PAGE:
Trivedi's decision to raise fares for the first time in eight years caused disgruntlement in his own party, the Trinamool Congress, late last week after senior members said they were not consulted on the plans. The fallout following Wednesday's railway budget underscored rifts in the party that have led to policy paralysis during the tenure of current prime minister Mr Manmohan Singh.
Trivedi stepped down after being instructed to resign by party leader, and previous railway minister, Ms Mamata Banerjee who condemned the fare hike as a betrayal of the party philosophy and wrote to the prime minister asking that he sack Trivedi. Despite defying calls to step down in the days immediately after the budget, Trivedi announced his decision to quit on Sunday night. However, he remains adamant that raising fares is the right way to increase revenues by Rs 40bn ($US 816.7m) to help fund urgent investment in the network, a position supported by the Trinamool Congress' centre.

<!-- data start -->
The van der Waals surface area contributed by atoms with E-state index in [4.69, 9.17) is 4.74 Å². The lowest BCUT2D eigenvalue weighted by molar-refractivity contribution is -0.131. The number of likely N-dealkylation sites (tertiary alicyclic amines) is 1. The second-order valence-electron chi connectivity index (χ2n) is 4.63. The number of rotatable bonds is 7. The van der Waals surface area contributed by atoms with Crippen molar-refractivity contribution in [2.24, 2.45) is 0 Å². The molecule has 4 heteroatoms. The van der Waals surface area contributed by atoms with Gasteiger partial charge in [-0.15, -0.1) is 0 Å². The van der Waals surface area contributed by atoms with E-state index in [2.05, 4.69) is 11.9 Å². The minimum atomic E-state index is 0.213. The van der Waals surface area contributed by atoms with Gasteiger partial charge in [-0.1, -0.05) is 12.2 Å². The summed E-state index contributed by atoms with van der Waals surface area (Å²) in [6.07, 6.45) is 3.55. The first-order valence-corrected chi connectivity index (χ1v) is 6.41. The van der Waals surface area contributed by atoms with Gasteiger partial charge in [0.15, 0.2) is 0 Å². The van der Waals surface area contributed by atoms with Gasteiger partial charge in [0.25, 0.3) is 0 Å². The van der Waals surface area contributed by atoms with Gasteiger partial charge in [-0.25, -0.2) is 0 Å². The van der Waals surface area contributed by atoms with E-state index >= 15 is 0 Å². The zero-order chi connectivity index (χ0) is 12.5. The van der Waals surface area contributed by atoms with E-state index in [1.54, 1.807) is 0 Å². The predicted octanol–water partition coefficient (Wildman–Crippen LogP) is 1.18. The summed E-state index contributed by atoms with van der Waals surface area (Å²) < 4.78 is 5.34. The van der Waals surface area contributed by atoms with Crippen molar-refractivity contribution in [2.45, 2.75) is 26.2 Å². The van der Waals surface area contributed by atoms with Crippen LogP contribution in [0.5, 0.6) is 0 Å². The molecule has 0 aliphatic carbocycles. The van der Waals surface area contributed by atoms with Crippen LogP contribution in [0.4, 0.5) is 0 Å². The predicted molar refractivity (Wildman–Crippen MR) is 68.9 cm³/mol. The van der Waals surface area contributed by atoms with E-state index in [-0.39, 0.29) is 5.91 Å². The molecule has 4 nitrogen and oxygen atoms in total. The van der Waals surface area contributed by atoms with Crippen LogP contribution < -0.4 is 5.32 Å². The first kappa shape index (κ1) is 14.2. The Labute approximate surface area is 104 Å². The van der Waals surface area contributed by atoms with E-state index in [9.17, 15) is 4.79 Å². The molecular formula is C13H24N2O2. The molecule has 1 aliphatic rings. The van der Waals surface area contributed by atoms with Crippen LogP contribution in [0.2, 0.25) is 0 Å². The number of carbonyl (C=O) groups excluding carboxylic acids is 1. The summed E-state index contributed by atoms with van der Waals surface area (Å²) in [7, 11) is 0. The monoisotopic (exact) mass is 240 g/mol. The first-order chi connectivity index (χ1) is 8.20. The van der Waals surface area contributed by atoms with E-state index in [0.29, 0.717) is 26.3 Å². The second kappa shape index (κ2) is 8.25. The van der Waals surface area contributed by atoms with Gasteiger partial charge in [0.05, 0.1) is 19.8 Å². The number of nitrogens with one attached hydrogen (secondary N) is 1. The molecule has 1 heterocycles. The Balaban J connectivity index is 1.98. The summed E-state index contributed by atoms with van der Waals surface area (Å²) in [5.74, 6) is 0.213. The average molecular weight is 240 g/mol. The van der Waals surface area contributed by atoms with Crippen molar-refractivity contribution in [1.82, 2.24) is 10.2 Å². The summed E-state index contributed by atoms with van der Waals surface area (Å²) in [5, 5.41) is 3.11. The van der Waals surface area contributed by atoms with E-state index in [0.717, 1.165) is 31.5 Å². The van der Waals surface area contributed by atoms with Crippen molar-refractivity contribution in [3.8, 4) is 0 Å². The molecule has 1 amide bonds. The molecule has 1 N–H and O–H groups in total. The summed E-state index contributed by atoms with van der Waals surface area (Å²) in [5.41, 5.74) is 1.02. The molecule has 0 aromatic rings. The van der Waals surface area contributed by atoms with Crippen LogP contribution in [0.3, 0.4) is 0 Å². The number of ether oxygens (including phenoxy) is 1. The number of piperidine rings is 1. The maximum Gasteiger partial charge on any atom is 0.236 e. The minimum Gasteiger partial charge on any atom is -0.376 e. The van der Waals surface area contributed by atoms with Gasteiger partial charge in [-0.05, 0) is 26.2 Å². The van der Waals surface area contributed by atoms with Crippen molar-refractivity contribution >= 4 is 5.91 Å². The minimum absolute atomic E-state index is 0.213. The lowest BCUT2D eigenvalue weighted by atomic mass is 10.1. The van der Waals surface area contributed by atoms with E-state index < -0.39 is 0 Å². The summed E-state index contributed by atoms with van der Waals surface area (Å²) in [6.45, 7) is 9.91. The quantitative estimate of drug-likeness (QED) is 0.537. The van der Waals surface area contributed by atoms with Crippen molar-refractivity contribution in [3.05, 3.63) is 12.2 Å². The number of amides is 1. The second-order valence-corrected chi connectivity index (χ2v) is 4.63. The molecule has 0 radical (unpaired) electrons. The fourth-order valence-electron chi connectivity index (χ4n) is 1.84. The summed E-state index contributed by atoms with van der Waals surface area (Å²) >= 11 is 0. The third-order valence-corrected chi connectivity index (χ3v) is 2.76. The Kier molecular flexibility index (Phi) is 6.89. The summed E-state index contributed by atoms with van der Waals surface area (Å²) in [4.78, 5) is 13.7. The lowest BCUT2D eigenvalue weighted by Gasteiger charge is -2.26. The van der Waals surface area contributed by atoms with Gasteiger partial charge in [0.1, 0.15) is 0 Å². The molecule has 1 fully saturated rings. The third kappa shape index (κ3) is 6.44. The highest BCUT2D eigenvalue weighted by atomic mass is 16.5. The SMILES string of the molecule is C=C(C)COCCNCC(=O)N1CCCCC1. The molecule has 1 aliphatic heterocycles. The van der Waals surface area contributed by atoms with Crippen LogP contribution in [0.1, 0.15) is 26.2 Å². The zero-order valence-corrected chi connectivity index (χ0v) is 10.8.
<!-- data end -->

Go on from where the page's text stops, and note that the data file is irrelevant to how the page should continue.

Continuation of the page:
"I told my leader the day you want me to go all you do is tell me, that's what happened yesterday," Trivedi said as he thanked Ministry of Railways employees. "I've acted as a disciplined soldier. Discipline is what my parents taught me."
Singh told the Indian parliament today that he accepted Trivedi's resignation after receiving it on Sunday night. He did not say who the next railway minister will be, although CNN-IBN reported on Monday that Mr Mukul Roy, a Trinamool member of the upper house, and a candidate favoured by Banerjee, will take over the position.